A weekend of global inflation and rate insecurity ahead of key meetings and reports sends stock futures lower at the open.
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Shawn Cruz Director of Derivative Strategy, TD Ameritrade
(Monday Market Open) As inflation and interest rate worries spread over the weekend, stock futures tumbled before today’s open with the S&P 500 ever closer to bear territory. Bond yields jumped. With producer price data set for tomorrow, the Federal Reserve’s June interest rate announcement on Wednesday and a sizable triple witching date for contract expirations this Friday, investors can expect an active week.
Investors reacted to Friday’s hotter-than-expected 1% rise in U.S. May inflation numbers with a broad pummeling of stock futures by Monday morning, as S&P 500 futures slid 2.4% near the market open.
If the S&P 500 (SPX) finishes down more than 1.3% at today’s close, that should make it official—SPX will be in a bear market, defined as a 20% drop from recent highs.
Before the market open, Nasdaq futures lost another 3% near the bell, while Dow Jones futures lost 1.8%. The CBOE Market Volatility Index (VIX) stood at 32 premarket.
The 10-year Treasury yield (TNX) was up to 3.26% and briefly inverted overnight, with the 2-year Treasury yield rising fractionally to 3.16% before the open. Seen by many as a recession indicator, it was the second inversion since April.
On Friday, the release of May Consumer Price Index (CPI) numbers—in addition to the lowest-ever monthly reading for the bellwether University of Michigan Consumer Sentiment survey—sparked aggressive selling during the session on fears the Federal Reserve may not be able to avoid a recession in its efforts to bring inflation under control. May’s CPI data revealed that inflation had jumped a whole 1% over the previous four weeks, exploding past analysts’ 0.7% forecasted increase and dwarfing April’s 0.3% increase.
On an annual basis, inflation grew at 8.6% year-over-year, well above the forecasted 8.3%. Annual core inflation came in at 6% instead of the projected 5.9%.
Global markets turned lower today with the Hang Seng (-3.39%), the Shanghai (-0.89%), and the Nikkei (-3.01%) all losing ground. Reports surfaced over the weekend that Shanghai may be going back into another pandemic lockdown.
European markets were down in midday trading with the CAC (-2.22%), the DAX (-2.18%), and the FTSE (-1.69%) all trading lower. The European Central Bank held rates steady last week but announced higher inflation and a plan to raise its key interest rate at its July meeting.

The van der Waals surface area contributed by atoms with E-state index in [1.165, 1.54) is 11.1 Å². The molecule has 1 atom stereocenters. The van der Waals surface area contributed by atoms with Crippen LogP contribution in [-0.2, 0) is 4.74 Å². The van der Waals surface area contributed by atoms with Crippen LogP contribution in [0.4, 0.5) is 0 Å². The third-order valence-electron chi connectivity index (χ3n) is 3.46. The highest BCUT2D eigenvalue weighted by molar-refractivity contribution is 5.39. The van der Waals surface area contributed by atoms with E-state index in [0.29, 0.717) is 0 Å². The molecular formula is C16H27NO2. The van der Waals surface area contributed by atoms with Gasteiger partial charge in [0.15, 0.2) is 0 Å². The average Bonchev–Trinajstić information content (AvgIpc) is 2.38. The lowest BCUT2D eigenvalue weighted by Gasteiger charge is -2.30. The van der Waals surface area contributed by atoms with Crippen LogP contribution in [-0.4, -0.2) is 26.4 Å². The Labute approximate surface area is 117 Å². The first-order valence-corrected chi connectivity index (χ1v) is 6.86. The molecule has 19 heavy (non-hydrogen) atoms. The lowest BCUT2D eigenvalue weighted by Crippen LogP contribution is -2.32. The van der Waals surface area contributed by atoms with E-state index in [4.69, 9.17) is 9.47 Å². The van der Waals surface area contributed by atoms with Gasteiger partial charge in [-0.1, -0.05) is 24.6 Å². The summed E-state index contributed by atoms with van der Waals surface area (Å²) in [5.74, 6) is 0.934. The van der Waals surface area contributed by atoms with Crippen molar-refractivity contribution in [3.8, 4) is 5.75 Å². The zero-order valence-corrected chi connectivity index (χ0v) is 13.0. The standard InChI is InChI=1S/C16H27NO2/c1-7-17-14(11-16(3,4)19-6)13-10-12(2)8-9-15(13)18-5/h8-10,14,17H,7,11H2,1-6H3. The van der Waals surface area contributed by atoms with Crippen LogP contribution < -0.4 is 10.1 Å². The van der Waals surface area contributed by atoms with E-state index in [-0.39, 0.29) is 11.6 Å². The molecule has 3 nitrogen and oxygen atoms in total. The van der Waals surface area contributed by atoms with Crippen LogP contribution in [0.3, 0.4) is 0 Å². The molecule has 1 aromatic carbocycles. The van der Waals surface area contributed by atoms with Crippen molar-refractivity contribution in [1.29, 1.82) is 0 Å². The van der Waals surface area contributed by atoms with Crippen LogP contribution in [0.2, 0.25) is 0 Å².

Earnings from Oracle (ORCL) are expected after the close.
Setting the stage for this morning’s premarket declines, stocks sold off hard Friday after May’s worrisome inflation report. By the end of the session, the S&P 500 (SPX) lost 2.91% toward its monthly lows near 3,900. If SPX closes below this level, it will be in a full-fledged bear market. Other major indexes didn’t fare much better. The Nasdaq Composite ($COMP) plunged 3.52% and the Dow Jones Industrial Average ($DJI) tumbled 2.73%.
With Friday’s announcement showing inflation at another 40-year high, consumers are feeling real stress as real earnings—earnings adjusted for inflation—fell 3% for the month. Significantly, AAA announced over the weekend that a gallon of regular gas now costs an average of $5 nationally.
Further evidence came from the University of Michigan’s monthly consumer sentiment survey later in the day. The bellwether report slid to an all-time low in June of 50.2, well under a consensus reading of 59 reported earlier by the Wall Street Journal.
Digging into the report, the Michigan numbers, subject to later revision, revealed that consumers are particularly concerned about inflation rising even further. A possible reset in consumer spending as a result could be a reason why the consumer staples sector stayed in the green most of the day. But even essential consumer products weren’t immune from the selling into Friday’s close and ended the day in the red too.